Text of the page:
Tuesday, August 13, 2013

Another perk of paddling: an international network of friends

Tom Motte, our Rhode Island connection.
While we were in Maine, we briefly met Tim Motte, who tossed out a casual invitation: "Come to Rhode Island!" As with many invitations of this type in the paddling world, much more is implied. The full invitation is, "Come to Rhode Island and I'll take you on some amazing paddles and introduce you to my kayaking cohort." And in this case, "You can stay and my house and I'll make you lunch!"

Today's menu: Peanut butter, banana, pumpkin seed and raisin sandwiches. 
So, of course, we went to Rhode Island, where we got to know Tim and the Rhode Island Canoe/Kayak Association (RICKA) crew.

Meeting on the beach. 
Tim is a BCU five-star leader. According to the British Canoe Union, this means he:
has entered a higher level of performance, involving a high level of personal skill and leadership in advanced situations. It is a leadership award and the appropriate test for paddlers who wish to lead  groups of other paddlers in appropriate locations in advanced tidal waters and  dynamic weather conditions typified by the Climate of the British Isles. The five star leader has the skills and judgement to select appropriate trips for a  range of ability levels.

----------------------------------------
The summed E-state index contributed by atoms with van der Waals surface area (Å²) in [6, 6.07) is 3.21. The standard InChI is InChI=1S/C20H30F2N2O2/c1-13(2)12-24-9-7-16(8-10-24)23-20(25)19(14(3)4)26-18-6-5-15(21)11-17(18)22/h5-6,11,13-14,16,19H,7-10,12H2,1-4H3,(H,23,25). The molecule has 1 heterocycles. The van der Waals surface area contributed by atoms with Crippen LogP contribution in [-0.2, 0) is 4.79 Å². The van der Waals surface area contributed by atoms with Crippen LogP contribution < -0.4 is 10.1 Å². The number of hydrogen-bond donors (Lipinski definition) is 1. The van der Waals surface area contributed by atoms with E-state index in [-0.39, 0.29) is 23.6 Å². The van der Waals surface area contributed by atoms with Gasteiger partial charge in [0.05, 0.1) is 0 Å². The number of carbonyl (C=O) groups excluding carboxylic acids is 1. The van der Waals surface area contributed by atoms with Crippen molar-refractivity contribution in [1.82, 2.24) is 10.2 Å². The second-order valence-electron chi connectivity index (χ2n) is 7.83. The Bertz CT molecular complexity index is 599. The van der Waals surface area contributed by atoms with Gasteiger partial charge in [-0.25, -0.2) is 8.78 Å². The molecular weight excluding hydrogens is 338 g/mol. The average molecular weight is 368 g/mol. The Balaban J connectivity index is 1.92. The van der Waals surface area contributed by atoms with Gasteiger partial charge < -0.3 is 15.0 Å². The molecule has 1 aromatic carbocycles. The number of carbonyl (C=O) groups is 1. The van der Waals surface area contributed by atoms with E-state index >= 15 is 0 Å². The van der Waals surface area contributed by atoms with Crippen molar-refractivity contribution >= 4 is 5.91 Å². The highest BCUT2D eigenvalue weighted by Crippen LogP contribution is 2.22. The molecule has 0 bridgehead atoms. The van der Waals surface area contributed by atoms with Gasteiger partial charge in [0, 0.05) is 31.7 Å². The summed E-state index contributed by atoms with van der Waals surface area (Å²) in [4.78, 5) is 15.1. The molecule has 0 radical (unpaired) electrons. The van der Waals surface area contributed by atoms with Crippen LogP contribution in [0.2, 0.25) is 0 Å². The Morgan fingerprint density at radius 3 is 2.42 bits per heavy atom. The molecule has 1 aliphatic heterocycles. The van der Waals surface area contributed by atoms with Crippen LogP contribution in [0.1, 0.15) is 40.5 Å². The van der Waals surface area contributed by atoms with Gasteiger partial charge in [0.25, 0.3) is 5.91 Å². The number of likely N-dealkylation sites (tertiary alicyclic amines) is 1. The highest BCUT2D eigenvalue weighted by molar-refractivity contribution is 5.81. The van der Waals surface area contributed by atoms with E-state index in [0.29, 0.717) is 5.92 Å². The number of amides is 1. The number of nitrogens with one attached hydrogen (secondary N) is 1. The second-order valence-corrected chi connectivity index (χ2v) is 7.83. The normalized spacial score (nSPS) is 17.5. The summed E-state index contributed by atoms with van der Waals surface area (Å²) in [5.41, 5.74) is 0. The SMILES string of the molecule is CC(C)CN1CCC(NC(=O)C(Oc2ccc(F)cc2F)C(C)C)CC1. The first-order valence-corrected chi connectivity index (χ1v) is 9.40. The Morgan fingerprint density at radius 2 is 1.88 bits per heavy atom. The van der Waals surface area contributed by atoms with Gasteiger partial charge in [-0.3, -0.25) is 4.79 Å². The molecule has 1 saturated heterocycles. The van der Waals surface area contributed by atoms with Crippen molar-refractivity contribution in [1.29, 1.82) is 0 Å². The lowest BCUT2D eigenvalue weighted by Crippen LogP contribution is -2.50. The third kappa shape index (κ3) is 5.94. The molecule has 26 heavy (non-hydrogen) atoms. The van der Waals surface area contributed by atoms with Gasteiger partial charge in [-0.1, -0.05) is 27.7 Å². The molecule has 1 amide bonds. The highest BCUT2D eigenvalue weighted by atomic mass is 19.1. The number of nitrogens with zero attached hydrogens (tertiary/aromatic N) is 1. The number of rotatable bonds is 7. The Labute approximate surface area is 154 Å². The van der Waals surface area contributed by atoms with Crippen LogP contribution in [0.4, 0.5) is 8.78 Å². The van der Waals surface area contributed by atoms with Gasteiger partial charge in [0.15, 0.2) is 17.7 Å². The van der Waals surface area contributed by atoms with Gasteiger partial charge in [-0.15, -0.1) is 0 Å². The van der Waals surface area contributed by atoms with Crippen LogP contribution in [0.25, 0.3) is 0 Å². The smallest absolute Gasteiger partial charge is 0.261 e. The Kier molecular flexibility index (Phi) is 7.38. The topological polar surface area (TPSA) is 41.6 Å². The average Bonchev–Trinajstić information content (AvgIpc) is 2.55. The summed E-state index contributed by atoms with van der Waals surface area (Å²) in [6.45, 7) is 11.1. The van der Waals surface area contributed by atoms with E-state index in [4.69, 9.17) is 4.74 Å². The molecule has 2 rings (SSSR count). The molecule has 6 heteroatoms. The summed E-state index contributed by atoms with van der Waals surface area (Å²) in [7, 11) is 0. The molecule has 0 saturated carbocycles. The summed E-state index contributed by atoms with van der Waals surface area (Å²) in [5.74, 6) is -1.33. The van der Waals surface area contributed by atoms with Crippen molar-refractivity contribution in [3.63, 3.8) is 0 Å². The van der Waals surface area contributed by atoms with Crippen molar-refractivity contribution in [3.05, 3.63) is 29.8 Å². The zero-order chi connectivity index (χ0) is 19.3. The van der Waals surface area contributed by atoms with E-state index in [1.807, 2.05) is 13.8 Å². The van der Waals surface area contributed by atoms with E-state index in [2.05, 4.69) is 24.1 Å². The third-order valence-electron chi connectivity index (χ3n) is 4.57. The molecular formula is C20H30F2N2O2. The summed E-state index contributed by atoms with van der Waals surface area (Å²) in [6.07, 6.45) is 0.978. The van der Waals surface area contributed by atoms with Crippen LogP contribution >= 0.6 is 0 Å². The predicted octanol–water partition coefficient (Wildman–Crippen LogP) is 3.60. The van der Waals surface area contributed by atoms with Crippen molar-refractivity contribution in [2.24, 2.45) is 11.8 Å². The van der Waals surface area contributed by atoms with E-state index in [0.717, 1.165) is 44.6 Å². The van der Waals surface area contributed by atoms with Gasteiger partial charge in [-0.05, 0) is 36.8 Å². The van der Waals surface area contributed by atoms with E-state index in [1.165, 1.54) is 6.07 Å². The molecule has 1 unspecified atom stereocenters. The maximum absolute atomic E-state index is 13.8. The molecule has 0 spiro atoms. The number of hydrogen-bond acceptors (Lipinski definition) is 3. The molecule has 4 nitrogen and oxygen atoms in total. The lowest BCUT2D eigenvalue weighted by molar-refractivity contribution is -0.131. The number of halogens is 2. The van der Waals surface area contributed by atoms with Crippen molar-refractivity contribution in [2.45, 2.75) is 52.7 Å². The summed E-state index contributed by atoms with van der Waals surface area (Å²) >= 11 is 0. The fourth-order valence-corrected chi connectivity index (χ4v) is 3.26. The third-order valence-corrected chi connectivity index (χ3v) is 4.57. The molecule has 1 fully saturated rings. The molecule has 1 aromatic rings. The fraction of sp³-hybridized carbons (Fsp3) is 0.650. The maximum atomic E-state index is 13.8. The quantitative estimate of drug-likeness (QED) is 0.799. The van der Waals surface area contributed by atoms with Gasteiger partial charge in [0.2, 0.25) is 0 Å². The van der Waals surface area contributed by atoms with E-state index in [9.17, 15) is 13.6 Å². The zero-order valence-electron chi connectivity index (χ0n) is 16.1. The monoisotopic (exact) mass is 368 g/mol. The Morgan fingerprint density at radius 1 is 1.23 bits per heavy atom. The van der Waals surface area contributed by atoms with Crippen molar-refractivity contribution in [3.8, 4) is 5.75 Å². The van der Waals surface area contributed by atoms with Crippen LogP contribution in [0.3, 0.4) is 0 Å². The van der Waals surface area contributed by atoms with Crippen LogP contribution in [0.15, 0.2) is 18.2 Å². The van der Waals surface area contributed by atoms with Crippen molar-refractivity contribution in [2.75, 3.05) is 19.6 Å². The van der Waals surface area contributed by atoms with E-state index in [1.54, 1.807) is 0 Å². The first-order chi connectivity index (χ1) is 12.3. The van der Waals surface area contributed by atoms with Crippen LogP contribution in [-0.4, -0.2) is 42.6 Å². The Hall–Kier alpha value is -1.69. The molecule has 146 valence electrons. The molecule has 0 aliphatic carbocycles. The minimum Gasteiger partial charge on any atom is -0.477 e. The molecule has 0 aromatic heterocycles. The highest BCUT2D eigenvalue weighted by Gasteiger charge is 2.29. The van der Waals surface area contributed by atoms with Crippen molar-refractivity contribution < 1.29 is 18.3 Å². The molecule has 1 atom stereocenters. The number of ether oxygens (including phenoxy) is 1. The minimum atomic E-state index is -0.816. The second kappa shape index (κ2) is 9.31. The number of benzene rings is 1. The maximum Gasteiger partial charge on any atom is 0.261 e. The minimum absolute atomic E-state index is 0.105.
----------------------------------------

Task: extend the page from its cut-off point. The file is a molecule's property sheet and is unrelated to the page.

Tim points out the intended route on a chart.
We were privileged to spend two days paddling on the Rhode Island coast with Tim and the RICKA paddlers. Rhode Island has only 40 miles of shoreline if you look at its general coastline, but it has 384 miles of tidal coastline, which includes coast, islands, bays, sounds and rivers 100 feet or wider. In other words, it's a craggy place, perfect for rock gardening and rough-water paddling.

It was great watching Tim lead a group in these waters. In keeping with his five-star award, he adjusted the trip for participants who had varying degrees of comfort in the conditions. It was also great to meet more than a dozen RICKA paddlers from Rhode Island, Connecticut and Massachusetts, who realize how fortunate they are to live so near this amazing kayaking environment.

Kayaking brings a diverse range of people together, creating strong bonds between people who otherwise would never have crossed paths. When we meet kayakers from other parts of the country and the world, we recognize in them the same passion for paddling, delight in sharing it, and desire to protect the places where it's possible.

Thanks, Tim and RICKA. We'll be back.


Unknown said...

Hi Alec,
Can you say me what does Tim carry onto the deck in the first image?
Some kind of tubular foam or what?

bpfamily said...

Good question! They are paddle holders. The reason they are so high up on his front deck is that he pulled out his spare paddle to give to someone in the group, and they slid out. He stored them under his bungees until he could replace his paddle. --S&A